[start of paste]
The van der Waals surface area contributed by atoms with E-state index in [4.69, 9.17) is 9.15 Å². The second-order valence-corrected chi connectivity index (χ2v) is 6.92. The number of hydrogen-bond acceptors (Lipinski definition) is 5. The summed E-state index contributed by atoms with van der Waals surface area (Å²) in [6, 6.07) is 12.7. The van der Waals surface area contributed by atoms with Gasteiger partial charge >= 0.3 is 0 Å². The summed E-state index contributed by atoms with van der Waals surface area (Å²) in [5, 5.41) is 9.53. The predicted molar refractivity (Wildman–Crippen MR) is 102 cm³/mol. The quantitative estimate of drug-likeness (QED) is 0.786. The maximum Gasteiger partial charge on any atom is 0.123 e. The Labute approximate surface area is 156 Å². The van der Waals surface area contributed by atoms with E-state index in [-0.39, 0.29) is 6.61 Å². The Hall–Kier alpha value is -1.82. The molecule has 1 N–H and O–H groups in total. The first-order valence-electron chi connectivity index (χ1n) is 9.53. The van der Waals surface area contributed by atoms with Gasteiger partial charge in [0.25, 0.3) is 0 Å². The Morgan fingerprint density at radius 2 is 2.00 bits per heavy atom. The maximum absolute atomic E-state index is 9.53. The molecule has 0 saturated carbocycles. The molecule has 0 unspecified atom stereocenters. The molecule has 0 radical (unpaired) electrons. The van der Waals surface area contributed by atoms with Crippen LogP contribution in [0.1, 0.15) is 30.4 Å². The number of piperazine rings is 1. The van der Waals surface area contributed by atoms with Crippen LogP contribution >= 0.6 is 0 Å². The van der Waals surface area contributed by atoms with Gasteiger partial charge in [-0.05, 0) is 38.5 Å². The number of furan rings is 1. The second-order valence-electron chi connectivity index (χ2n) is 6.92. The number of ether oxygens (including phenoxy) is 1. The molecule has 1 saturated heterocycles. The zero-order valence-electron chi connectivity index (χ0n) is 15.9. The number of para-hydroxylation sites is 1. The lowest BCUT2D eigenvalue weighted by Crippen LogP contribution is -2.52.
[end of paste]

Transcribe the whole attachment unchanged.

The van der Waals surface area contributed by atoms with E-state index in [4.69, 9.17) is 9.15 Å². The second-order valence-corrected chi connectivity index (χ2v) is 6.92. The number of hydrogen-bond acceptors (Lipinski definition) is 5. The summed E-state index contributed by atoms with van der Waals surface area (Å²) in [6, 6.07) is 12.7. The van der Waals surface area contributed by atoms with Gasteiger partial charge >= 0.3 is 0 Å². The summed E-state index contributed by atoms with van der Waals surface area (Å²) in [5, 5.41) is 9.53. The predicted molar refractivity (Wildman–Crippen MR) is 102 cm³/mol. The quantitative estimate of drug-likeness (QED) is 0.786. The maximum Gasteiger partial charge on any atom is 0.123 e. The Labute approximate surface area is 156 Å². The van der Waals surface area contributed by atoms with E-state index in [-0.39, 0.29) is 6.61 Å². The Hall–Kier alpha value is -1.82. The molecule has 1 N–H and O–H groups in total. The first-order valence-electron chi connectivity index (χ1n) is 9.53. The van der Waals surface area contributed by atoms with Gasteiger partial charge in [0.25, 0.3) is 0 Å². The Morgan fingerprint density at radius 2 is 2.00 bits per heavy atom. The maximum absolute atomic E-state index is 9.53. The molecule has 0 saturated carbocycles. The molecule has 0 unspecified atom stereocenters. The molecule has 0 radical (unpaired) electrons. The van der Waals surface area contributed by atoms with Crippen LogP contribution in [0.1, 0.15) is 30.4 Å². The number of piperazine rings is 1. The van der Waals surface area contributed by atoms with Crippen LogP contribution >= 0.6 is 0 Å². The van der Waals surface area contributed by atoms with Gasteiger partial charge in [-0.05, 0) is 38.5 Å². The number of furan rings is 1. The second-order valence-electron chi connectivity index (χ2n) is 6.92. The number of ether oxygens (including phenoxy) is 1. The molecule has 1 saturated heterocycles. The zero-order valence-electron chi connectivity index (χ0n) is 15.9. The number of para-hydroxylation sites is 1. The lowest BCUT2D eigenvalue weighted by Crippen LogP contribution is -2.52.